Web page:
For a long time—even as a teen—I’ve felt we invest too much capital into one experience, one day, in a Jewish adolescent’s life. I remember giving advice as a high schooler classmates of my sister telling them that it was just one day and not to get too worked up over it, and I hear the same advice given by many well-meaning adults to kids today. Sometimes I chafe when I hear my own teenage words used today but really, we do invest so much energy, time, and emotional bandwidth into this one life cycle event. And suffice to say there’s room for improvement in the whole experience, from educational process to logistics to the day itself, no matter how wonderfully we as a congregation may handle it. And if I may be so bold, I’d like to suggest my experience 26 years ago may give us a model for what it should be like.
First, there was the communal element. I wanted to lead a regular service with the congregation present. No gimmicks. No themes. No bells or whistles. Everyone invited to the oneg, everyone participating in their normal service. Perhaps the idea of having a 13-year old on the bimah gives some of you pause, but what does it say when we allow the bar mitzvah to be a private, family event instead of welcoming the child into the minyan as a community? As I led services—with my voice breaking and my kippah falling off my head at one point—I still understood that this was the congregation’s service, and that I was entrusted with leading it adequately. I think I did okay, but there’s tremendous power in that, and in being welcomed into communal Jewish life that way. You can’t have that experience in a ballroom somewhere.
The next was choice. I wasn’t given an option of whether to do one, but how, and when. I chose what to talk about for my bar mitzvah. I chose whether to have it on a Friday night. That level of choice required that I be involved from the beginning—at a 13-year old’s level—in the liturgical process. Not just learning the prayers but understanding the service structure and making some decisions about my involvement. For people on the cusp of adulthood, being given that choice is a powerful thing. What teen doesn’t want choice, after all? Choice takes into consideration the individual and their needs. Choice means trust. Choice is empowerment.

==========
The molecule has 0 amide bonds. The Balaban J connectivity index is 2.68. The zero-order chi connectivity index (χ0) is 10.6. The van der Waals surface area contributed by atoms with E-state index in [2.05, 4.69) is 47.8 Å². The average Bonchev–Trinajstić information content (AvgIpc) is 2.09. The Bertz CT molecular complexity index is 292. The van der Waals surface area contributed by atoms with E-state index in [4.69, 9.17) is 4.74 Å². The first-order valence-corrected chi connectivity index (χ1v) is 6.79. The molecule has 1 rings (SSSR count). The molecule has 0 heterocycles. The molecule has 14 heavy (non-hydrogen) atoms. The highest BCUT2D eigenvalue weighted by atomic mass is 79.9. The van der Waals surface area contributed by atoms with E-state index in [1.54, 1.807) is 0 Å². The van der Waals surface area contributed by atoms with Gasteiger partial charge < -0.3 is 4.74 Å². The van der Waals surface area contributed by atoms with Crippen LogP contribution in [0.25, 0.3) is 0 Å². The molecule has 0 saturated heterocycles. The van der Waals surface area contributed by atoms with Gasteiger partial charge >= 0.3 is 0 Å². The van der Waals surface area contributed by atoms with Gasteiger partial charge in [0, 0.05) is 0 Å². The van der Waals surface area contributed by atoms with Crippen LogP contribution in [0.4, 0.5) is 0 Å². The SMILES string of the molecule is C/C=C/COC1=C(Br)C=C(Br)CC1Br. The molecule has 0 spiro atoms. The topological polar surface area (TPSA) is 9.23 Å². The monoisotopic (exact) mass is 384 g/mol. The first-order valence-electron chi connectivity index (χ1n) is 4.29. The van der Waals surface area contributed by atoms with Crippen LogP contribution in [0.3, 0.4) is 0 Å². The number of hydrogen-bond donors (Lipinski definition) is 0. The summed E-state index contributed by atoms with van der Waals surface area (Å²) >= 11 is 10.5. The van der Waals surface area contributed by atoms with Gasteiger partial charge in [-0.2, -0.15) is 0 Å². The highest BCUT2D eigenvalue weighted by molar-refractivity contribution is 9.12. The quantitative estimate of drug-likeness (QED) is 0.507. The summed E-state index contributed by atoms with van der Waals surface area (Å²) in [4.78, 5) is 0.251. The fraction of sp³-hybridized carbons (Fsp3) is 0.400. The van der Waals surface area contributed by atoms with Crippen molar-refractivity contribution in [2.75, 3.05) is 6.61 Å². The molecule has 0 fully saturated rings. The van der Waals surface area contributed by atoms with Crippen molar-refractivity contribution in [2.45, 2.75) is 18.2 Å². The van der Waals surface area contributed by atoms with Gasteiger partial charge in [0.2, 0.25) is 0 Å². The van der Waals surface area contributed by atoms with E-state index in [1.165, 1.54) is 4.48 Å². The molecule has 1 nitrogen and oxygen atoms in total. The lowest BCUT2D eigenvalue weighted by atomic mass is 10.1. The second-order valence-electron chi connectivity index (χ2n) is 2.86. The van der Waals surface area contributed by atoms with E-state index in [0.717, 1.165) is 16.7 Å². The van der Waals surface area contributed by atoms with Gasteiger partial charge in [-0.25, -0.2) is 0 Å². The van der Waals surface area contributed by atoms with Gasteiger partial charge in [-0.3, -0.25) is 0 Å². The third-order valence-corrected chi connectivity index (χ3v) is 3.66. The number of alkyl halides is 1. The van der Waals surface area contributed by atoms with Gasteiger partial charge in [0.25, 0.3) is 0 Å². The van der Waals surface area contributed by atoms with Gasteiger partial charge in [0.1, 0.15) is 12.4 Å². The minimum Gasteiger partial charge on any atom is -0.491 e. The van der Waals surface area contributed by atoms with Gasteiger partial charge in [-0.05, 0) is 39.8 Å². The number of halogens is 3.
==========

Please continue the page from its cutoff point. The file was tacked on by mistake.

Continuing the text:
But with that choice comes responsibility. Of course, that’s what I preached on that night, but there is a responsibility to standing on the bimah. There are expectations and requirements to fulfill—not just my own or my family’s but the congregation’s as well. I had an obligation that night, as the rain came down, and really, every bar and bat mitzvah has that same obligation---to be there for the rest of the community, in prayer, in study, in support and in times of need. That is the point of it all.
I’ve carried that experience—that sense of what it means to be part of a community, what it means to be entrusted by that community, and what it means to be obligated to the community—for 26 years. It has defined my Judaism in so many ways, and would have regardless of my calling. The thunder didn’t hurt, either. And as we prepare for another child to celebrate bat mitzvah for this portion, the day before I turn 39, I would ask you this: does your Judaism have space for community? Does it have room for choices—for yourself and others? Does your Judaism give you a sense of Obligation—to your community, to your people, to God? Because it’s not just about one day—it’s about every day. Every day we’re called to make choices. Every day we’re called to be part of a community. Every day we are reminded of our obligations. May we fulfill them meaningfully, to the betterment of all. Amen.